French Open 2018

French Open 2018: Johanna Konta’s quest for first win in Paris thwarted; Venus Williams also makes exit

British no1 Johanna Konta and American veteran Venus Williams both exit at the first hurdle in Paris

British no1 Johanna Konta Photo: The Sport Review

It begins gently, the French Open, with just eight courts in competitive action on opening Sunday.

That does not mean there was any lack of quality on offer on a hot and steamy Paris afternoon. On the women’s side alone, for example, three Major champions would begin their campaigns: the reigning US Open champion Sloane Stephens, former Wimbledon and US champion, Venus Williams, and Roland Garros’s defending champion, Jelena Ostapenko.

The fresh-faced Latvian announced herself on the big tennis stage while still a teenager. Having reached the first round across the board of all four Majors in 2016, she made the third round in Australia and New York, the quarters in Wimbledon and the top of the podium in Paris in 2017.

She turned 20 just two days before her sweep to the title with her characteristically aggressive tennis to pick up her first tour title and ranked only just inside the top 50. This year, she arrives as the No5 seed, having ticked off plenty more new milestones: Her first WTA title in Seoul, her first WTA Finals, and her first Premier Mandatory final in Miami just a couple of months ago.

Through it all, she has maintained a remarkable assurance and confidence, clearly very comfortable with her higher profile and the expectations that come with Major success. Ahead of her opener back in Paris against the No66 ranked Kateryna Kozlova, she admitted:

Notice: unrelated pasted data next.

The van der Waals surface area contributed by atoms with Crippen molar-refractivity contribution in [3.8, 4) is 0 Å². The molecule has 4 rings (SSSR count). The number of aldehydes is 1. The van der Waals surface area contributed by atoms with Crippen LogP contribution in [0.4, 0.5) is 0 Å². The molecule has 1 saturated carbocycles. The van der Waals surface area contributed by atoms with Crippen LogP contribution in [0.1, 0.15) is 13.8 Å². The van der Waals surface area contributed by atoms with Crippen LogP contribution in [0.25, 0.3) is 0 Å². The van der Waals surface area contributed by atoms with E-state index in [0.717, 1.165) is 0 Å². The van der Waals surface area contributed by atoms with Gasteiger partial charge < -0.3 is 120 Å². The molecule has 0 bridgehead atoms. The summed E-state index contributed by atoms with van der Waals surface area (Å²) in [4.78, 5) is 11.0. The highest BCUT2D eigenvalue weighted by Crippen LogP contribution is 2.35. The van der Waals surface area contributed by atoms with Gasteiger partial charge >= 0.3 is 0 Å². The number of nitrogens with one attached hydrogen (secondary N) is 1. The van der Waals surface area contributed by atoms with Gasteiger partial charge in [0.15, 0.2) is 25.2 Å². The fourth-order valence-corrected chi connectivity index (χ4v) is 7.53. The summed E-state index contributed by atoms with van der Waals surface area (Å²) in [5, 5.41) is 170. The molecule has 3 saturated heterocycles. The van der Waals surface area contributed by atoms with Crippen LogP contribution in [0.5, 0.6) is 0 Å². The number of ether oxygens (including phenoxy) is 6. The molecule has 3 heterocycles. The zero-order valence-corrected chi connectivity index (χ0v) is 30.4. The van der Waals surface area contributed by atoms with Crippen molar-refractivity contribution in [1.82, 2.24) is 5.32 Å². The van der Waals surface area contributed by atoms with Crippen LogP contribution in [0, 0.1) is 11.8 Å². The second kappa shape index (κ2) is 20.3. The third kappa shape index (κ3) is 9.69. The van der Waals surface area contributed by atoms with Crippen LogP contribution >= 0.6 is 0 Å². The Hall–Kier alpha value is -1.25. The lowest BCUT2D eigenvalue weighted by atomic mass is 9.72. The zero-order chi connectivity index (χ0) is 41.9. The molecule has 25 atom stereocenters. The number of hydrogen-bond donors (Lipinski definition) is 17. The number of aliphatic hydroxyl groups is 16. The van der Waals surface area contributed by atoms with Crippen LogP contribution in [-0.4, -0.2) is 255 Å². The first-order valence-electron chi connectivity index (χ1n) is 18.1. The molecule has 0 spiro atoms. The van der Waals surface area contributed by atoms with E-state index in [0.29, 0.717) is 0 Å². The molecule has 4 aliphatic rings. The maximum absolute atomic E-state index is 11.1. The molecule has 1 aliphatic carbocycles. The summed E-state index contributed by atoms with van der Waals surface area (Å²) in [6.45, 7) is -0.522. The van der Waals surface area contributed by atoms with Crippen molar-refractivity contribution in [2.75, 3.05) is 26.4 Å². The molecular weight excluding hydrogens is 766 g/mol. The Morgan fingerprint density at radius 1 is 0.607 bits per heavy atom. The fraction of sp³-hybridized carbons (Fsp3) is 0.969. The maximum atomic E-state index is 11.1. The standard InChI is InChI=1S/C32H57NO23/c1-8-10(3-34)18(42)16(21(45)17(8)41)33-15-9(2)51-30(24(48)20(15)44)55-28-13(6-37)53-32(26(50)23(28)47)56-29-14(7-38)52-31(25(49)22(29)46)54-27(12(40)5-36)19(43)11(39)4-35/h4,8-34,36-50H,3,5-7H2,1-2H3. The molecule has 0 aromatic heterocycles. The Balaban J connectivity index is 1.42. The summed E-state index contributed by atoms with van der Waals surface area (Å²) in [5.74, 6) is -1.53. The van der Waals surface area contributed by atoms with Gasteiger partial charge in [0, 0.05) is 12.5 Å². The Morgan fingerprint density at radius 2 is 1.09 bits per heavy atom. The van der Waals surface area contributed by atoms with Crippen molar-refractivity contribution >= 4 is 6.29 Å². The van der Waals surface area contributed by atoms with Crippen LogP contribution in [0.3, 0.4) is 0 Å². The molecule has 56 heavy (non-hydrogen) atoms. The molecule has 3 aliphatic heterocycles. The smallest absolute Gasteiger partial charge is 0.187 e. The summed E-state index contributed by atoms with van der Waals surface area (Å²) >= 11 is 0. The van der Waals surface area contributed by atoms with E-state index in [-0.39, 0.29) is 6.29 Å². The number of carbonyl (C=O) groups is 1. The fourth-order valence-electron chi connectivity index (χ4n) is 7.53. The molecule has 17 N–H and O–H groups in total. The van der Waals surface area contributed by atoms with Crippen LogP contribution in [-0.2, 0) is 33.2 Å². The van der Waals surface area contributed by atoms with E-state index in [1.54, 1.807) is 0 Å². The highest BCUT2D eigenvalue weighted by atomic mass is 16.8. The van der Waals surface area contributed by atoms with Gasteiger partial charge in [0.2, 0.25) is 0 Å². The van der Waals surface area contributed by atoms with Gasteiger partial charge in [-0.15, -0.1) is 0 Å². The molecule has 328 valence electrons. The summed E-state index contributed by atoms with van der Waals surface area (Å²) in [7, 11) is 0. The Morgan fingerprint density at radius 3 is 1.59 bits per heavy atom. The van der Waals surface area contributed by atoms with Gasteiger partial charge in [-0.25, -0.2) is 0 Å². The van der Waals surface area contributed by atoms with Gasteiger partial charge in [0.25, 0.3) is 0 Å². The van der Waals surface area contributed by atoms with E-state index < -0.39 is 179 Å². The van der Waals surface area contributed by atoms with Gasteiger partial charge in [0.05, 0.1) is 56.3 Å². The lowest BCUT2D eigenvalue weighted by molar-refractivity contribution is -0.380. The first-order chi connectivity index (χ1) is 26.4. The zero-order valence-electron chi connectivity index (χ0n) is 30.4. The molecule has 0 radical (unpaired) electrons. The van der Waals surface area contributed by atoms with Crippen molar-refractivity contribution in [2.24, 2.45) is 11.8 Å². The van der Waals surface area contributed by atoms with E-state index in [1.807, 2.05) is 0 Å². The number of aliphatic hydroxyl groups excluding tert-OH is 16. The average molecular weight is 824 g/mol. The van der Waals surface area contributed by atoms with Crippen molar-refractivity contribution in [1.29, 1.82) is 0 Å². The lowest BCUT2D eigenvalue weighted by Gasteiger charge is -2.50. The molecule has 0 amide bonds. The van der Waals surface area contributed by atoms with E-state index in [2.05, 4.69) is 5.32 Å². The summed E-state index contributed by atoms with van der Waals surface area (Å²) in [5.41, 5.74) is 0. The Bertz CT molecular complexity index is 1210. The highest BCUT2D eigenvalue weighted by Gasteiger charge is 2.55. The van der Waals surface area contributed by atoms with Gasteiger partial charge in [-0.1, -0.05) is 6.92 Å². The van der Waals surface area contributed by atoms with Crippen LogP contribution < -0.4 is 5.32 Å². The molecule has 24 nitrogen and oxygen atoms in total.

“Actually, when I won it last year, I realised maybe just a couple of months after that I had to get used to this new status that I’m a Grand Slam champion. I mean, now, of course, it’s great, this feeling.

“[But] people just expect more from you, and there is more attention from everybody. And also from players’ side, every player you play wants to beat you.”

In fact, it was an intriguing opener: Kozlova had won both of their previous meetings, one on the ITF circuit in 2014 and again in ‘s-Hertogenbosch in 2016. Of course, that was then: Ostapenko had moved on apace while Kozlova has yet to win a title, and entered only her second Roland Garros match with four first-round losses for the year and without any matches on clay at all.

Venus Williams may never have won the French Open, but her record as she approached her 38th birthday remained formidable beyond the bounds of Wimbledon and the US Open, where she had accumulated seven singles Majors.

Runner up at Roland Garros in 2002, she had twice won the doubles title in Paris with her sister, and her return close to the top of her game in the last eighteen months made her impossible to write off. Last year, she made the final in Australia and Wimbledon, the semis at the US Open and the fourth round in Paris.

This year, the North American hard courts had proved profitable, though thus far she had won only one match on clay. But she had a decent draw in the early stages, despite a possible clash with Ostapenko in the quarter-finals. Before that, though, would Williams come up against Briton Johanna Konta for the eighth time, and their first at Roland Garros?

The biggest question surrounded Konta, not because of her record against Williams but because of her record at Roland Garros. Three times she has played the main draw—having failed to get through qualifying in 2013 and 2014—and three times she has lost in the first round.